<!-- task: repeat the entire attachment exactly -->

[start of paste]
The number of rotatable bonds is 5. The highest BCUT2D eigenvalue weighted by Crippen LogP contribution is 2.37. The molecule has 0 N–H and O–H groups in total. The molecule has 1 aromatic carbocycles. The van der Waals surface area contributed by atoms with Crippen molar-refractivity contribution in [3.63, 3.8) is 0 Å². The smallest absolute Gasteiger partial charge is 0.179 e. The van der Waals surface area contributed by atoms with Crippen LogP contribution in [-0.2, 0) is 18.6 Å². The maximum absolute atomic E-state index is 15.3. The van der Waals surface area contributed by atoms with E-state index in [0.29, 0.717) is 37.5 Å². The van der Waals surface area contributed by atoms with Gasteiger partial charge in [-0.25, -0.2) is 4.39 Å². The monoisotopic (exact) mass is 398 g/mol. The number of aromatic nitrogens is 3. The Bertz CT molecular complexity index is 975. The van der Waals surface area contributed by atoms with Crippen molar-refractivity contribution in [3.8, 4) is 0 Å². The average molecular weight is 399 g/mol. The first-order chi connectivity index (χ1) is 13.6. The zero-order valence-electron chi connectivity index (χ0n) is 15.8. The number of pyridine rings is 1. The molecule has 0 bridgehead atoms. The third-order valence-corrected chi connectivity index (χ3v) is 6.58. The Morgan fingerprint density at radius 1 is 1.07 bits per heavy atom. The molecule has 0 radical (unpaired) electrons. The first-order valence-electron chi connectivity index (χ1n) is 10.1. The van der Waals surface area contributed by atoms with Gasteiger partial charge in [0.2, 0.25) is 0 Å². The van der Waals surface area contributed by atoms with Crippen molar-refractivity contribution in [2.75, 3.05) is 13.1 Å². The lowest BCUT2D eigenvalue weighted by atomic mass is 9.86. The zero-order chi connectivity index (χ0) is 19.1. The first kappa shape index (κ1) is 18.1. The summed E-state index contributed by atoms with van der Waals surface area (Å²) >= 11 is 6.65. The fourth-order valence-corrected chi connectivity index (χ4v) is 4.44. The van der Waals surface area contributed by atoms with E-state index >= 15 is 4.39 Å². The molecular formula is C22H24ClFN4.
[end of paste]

The number of rotatable bonds is 5. The highest BCUT2D eigenvalue weighted by Crippen LogP contribution is 2.37. The molecule has 0 N–H and O–H groups in total. The molecule has 1 aromatic carbocycles. The van der Waals surface area contributed by atoms with Crippen molar-refractivity contribution in [3.63, 3.8) is 0 Å². The smallest absolute Gasteiger partial charge is 0.179 e. The van der Waals surface area contributed by atoms with Crippen LogP contribution in [-0.2, 0) is 18.6 Å². The maximum absolute atomic E-state index is 15.3. The van der Waals surface area contributed by atoms with E-state index in [0.29, 0.717) is 37.5 Å². The van der Waals surface area contributed by atoms with Gasteiger partial charge in [-0.25, -0.2) is 4.39 Å². The monoisotopic (exact) mass is 398 g/mol. The number of aromatic nitrogens is 3. The Bertz CT molecular complexity index is 975. The van der Waals surface area contributed by atoms with Crippen molar-refractivity contribution in [3.8, 4) is 0 Å². The average molecular weight is 399 g/mol. The first-order chi connectivity index (χ1) is 13.6. The zero-order valence-electron chi connectivity index (χ0n) is 15.8. The number of pyridine rings is 1. The molecule has 0 bridgehead atoms. The third-order valence-corrected chi connectivity index (χ3v) is 6.58. The Morgan fingerprint density at radius 1 is 1.07 bits per heavy atom. The molecule has 0 radical (unpaired) electrons. The first-order valence-electron chi connectivity index (χ1n) is 10.1. The van der Waals surface area contributed by atoms with Gasteiger partial charge in [0.2, 0.25) is 0 Å². The van der Waals surface area contributed by atoms with Crippen molar-refractivity contribution in [2.75, 3.05) is 13.1 Å². The lowest BCUT2D eigenvalue weighted by atomic mass is 9.86. The zero-order chi connectivity index (χ0) is 19.1. The first kappa shape index (κ1) is 18.1. The summed E-state index contributed by atoms with van der Waals surface area (Å²) >= 11 is 6.65. The fourth-order valence-corrected chi connectivity index (χ4v) is 4.44. The van der Waals surface area contributed by atoms with E-state index >= 15 is 4.39 Å². The molecular formula is C22H24ClFN4.